Now with a baby girl named Devera to support, Kathy returned to work. Most memorably she was cast as the glamorous Cornelia the Joker’s narcissistic girlfriend in the Batman episodes “The Impractical Joker” and “The Joker’s Provokers” Clad in a skintight shiny purple cat suit, the gorgeously coiffure Kersh was one of the sexiest and spirited molls of the series. “Working on Batman was so much fun,” says Kathy. “I loved my costume! It was so wild—that purple! Even though the costume was skintight, it was very comfortable. They were so creative on Batman with costuming and hairstyles. Of course, the series was populated with these outrageous characters, so the costume department was always busy.”
The audience first is introduced to Cornelia primping in front of a mirror as the Joker works on a box that will hypnotize the Dynamic Duo. He steals a valuable jeweled key as the crime fighters are rendered motionless. He then provides a clue to his next heist. At a fur salon, Cornelia is in heaven posing in a fur coat. “I know diamonds are supposed to be a girl’s best friend, but I could get real chummy with some mink or ermine,” she says. “I’ll take three or four of these—and a couple of gorillas.” To which the Joker replies, “I think you mean chinchillas, Cornelia.” Batman and Robin then arrive immune to Joker’s hypnotic box, but after a skirmish he escapes with Cornelia.
The next trap involves Cornelia pretending to be the niece of a man the Dynamic Duo is looking for courtesy of Joker’s clues. Once again she is admiring herself in the mirror. Joker scoffs telling her that vanity is a waste of time and he that never looks at himself. The bubble-headed blonde retorts, “I’m younger Joker and a girl.” When the Dynamic Duo shows up Cornelia does her part and releases a trap door sending the crime fighters into the clutches of the Joker where Batman is put into a gigantic key duplicator.
In the second half of the two-part episode, Cornelia has much less to do. While the Joker espouses on his new time travel machine claiming he can send anyone either backward or forward in time, Cornelia is pouting about a wrinkle she just discovered. When she hears that Joker plans to blackmailGothamCityfor $10 million or he will make time standstill, the vain beauty perks up. To reach his goal, Joker needs to contaminate the city’s water supply but Batman is on to him and has Alfred positioned as a sleepy guard. He gets the time travel box away from the Joker and when Cornelia tries to seductively retrieve it, he sends her back in time to when she was a little girl. He quickly adjusts it to get her back to her shapely adult persona. Soon Batman and Robin are on the scene and after the obligatory melee, Joker and his crew are sent up the river.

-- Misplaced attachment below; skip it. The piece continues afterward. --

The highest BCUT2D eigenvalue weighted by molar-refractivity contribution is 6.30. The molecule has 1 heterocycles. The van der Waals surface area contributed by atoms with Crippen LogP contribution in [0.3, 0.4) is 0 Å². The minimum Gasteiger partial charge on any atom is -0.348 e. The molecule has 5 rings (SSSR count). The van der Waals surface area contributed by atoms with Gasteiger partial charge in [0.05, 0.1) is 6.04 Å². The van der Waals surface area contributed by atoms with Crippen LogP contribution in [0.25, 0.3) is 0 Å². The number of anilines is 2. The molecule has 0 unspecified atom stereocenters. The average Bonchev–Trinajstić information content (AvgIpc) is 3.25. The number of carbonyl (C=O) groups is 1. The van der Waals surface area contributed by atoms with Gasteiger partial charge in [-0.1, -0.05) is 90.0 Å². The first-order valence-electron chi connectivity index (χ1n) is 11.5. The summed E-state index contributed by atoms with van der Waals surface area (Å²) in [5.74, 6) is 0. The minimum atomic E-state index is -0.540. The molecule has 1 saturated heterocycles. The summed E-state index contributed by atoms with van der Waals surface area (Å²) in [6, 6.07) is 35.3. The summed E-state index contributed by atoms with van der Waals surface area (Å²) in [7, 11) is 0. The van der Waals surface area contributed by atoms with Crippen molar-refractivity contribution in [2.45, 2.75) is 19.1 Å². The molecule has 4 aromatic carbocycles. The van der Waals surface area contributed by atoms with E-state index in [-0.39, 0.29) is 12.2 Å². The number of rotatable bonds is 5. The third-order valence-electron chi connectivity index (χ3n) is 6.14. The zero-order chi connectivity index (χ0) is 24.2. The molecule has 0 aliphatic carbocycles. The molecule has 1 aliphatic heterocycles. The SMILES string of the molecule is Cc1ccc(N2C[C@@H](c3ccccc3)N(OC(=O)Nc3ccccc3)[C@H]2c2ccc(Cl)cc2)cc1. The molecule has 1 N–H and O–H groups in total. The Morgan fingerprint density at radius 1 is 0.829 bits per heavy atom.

“Adam West was very nice, but Cesar Romero’s reputation preceded him,” exclaims Kersh. “He was funny, classy, and such a gentleman. He was also gay, but that was always kept quiet, and it didn’t matter. To know Cesar was to love him. I don’t think there was anyone who didn’t adore him. When you have close ups, the other actor should be off camera feeding you your lines. Some of them were either too lazy or so rude that they didn’t even bother. They would just leave and let one of the crewmembers or assistant directors do it. That makes it harder and some actors do it on purpose hoping your performance won’t be so good and their close up will be used and not yours. I worked with some actors who stayed to give me lines but they just recited them. Cesar was the ultimate actor in that he made it a point to always be there even if he was released for the day. Not only would he stay, he acted his lines while they were filming my close ups so I could act mine properly. He was such a doll! He did this with everyone. How could you not like someone like that?”
Besides the good notices she received for Batman, Kathy also gained a new romance. She and the Boy Wonder, Burt Ward, hit it off immediately. Soon after, Ward obtained a quickie Mexican divorce from his wife. He and Kathy were married on Feb. 25, 1967 in Las Vegas because she was performing at the Tropicana Hotel. This proved to be another short-lived marriage and the couple divorced two years later. Though her face was not be seen much on either the small or big screen at that time, Kersh’s beautiful visage was splattered across all the popular rags including Photoplay, Modern Screen, Motion Picture, TV Movie Screen, Movieland, and Movie Tattler due to her romantic exploits keeping her very much in the public eye.